Subject: I have found a CD that I think you would enjoy
Similarly Requested CDs
This cd has songs from 2 Fela cds
M. C Whitmore | Jefferson, Md USA | 08/19/2005
(5 out of 5 stars)
"This cd has only 2 songs on it Mr.Follow Fellow that is on the Zombie cd and Who No Know Go Know from the Everything Scatter/Noise For Vendor Mouth cd.The music fine."
In A Fela Mood
Laszlo Matyas | 09/04/2009
(4 out of 5 stars)
"This is a somewhat confusing item in the Fela Kuti catalgoue. All of its tracks (all two of em!) had, as far as I can gather, been officially released almost a decade before this compilation(?) appeared in 1986. Fela's discography is daunting, complicated, and often just plain poorly managed. Songs appear on multiple albums, separate albums end up having identical (but reshuffled) track listings, individual LPs are erratically issued and reissued with different tracks. It's a big mess, really, and the absence of reliable discographical information only makes the problem worse. In essence, it all boils down to this: Fela Kuti albums typically consisted of two (sometimes three, occasionally just one) lengthy funk jams, each one taking up a side of vinyl. Since the songs were usually around twelve or thirteen minutes long, Fela albums would frequently last less than half an hour, occupying some weird netherworld between "proper" albums and EPs. His albums also "felt" like singles, not only because of the one-song-per-side format, but also because the two songs rarely had much to do with each other; Fela albums are still cohesive and all, not because of conceptual unity, but because all of his songs sounded about the same. They were all AWESOME, of course, but still somewhat interchangeable. However, the "A" sides of his albums did tend to contain the more energetic, immediate, and catchy of the songs. As such, they tended to be more prominently featured than their accompanying "B" sides. Albums tended to be named after their "A" sides, with "B" tunes often being marginalized and treated as filler.
And therein lies the confusion. In 1977, Fela released "Zombie," an epic and beastly good protest funk breakdown that became a huge hit in Nigeria. In classic Fela style, it appeared on the "A" side of Zombie, which in turn went on to become Kuti's most popular album. Problem is, it's difficult to ascertain just what else was on the Zombie album. Some reissues (and online discographies) identify the album as a three-tracker, with "Monkey Banana" and "Everything Scatter" on the "B" side. Others offer the more traditional two tracks, with "Zombie" on top and "Mr. Follow Follow" on the flip. Adding to the confusion is the fact that (again, in classic Fela style) both "Monkey Banana" and "Everything Scatter" had already appeared as the "A" sides of previous LPs. The "B" side to "Everything Scatter" was "Who No Know Go Know," which, interestingly enough, is the "B" side here, as well.
As well as I can figure it, here's what happened: Zombie was hastily issued in 1977, with two different tracklistings. Since most people would rather have three songs than two, and since the old albums with "Monkey Banana" and "Everything Scatter" had come out before Fela's music had become particularly popular, most people bought the three-track version. Which means that most people's Fela collections lacked both "Mr. Follow Follow" and the "B" sides to "Monkey Banana" and "Everything Scatter." Hence this compilation. Annoyingly, it doesn't include "Sense Wiseness," the flip side to "Monkey Banana," but I guess that the nature of a vinyl LP ruled that possibility out.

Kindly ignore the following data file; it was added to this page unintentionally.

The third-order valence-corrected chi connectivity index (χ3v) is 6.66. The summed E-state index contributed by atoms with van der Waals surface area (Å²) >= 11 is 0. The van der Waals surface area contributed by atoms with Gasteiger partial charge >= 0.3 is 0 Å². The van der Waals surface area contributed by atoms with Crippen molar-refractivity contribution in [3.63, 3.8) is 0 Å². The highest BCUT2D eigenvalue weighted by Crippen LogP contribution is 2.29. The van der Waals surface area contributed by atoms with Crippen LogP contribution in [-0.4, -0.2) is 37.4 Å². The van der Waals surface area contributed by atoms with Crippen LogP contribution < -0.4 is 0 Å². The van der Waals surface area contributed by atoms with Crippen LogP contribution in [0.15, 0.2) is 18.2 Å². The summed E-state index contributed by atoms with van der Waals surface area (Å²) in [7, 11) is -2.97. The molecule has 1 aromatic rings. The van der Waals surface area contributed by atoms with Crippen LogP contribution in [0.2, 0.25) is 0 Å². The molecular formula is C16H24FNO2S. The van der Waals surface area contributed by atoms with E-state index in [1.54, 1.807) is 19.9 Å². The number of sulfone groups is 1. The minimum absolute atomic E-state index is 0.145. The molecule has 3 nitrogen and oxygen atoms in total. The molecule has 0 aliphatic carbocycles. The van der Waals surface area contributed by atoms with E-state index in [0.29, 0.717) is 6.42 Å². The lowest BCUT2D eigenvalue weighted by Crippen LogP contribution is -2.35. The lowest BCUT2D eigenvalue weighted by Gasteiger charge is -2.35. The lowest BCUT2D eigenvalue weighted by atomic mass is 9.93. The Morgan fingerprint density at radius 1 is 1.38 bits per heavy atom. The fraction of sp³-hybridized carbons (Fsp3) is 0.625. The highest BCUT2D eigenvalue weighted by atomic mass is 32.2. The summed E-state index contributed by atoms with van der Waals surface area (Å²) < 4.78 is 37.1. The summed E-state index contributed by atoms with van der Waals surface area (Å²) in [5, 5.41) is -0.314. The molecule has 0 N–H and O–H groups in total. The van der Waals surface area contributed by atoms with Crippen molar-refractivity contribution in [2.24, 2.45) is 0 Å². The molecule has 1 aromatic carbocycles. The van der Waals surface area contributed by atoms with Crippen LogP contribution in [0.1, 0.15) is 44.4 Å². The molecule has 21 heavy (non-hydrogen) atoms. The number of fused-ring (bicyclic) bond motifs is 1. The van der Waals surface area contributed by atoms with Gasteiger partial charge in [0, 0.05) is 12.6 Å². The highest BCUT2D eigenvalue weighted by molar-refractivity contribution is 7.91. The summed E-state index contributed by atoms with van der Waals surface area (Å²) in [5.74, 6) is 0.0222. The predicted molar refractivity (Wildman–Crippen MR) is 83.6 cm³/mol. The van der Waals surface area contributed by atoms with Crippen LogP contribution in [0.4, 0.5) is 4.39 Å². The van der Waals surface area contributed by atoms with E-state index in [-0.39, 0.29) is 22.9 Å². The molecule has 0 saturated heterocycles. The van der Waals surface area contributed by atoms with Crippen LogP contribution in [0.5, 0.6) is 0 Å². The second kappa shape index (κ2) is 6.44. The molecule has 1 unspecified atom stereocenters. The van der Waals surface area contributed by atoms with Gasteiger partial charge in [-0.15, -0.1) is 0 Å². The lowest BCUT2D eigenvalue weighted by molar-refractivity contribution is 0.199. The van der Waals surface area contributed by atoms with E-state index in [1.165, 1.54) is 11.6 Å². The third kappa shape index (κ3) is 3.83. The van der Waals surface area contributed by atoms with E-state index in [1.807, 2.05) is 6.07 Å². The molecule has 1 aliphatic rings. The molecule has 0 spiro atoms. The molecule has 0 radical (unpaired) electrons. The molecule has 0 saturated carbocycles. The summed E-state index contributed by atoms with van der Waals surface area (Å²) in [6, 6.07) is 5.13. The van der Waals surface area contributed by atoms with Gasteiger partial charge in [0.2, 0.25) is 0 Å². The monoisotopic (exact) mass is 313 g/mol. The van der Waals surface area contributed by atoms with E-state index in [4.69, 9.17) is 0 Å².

So, what we have here is basically a Fela Kuti "B Sides And Rarities" compilation, except it only has two tracks. Now, Fela Kuti "B" sides, inasmuch as they differ from "A"s, tend to me more languid, more laid-back, more melodic, and more meditative. These two tracks are no exception. The title track features a long, stately horn buildup, with some really beautiful solos unfurling in between bulging, boisterous group choruses. Fela's vocal performance would be seductive if the lyrics weren't laced with bitter sociopolitical rage. Fela Kuti was a great singer, by the way, with a knack for stirring the passions, for venting his revolutionary rage convincingly, and for tempering his pretensions with humor and sheer showman's glee. He does all of that here, and the fact that he does it without having to divebomb and bellow the way he does on tracks like "Zombie" and "J.J.D." reveals just how good he was at this whole "music" thing.
"Who No Know Go Know" proceeds in a similar manner. I think it's my favorite of the two, since it's more ethereal and dreamy, and it features great use of an electric piano (one of my favorite musical instruments), and it's got a rumbling bass line, and an even more seductive vocal. It's also three minutes longer than "Mr. Follow Follow," and, because of the generally high quality of his music (especially when it comes to jammin'), Fela Kuti is one of the few artists where longer is usually better.
But as enjoyable and as beautiful as Mr. Follow Follow most certainly is, I can't give it the maximum rating. Without the roaring, raging funk found on most of his other albums, this is a less inviting, less blood-curdling, less exciting record than his very best work. It's classic fourth gear stuff, but four simply ain't five."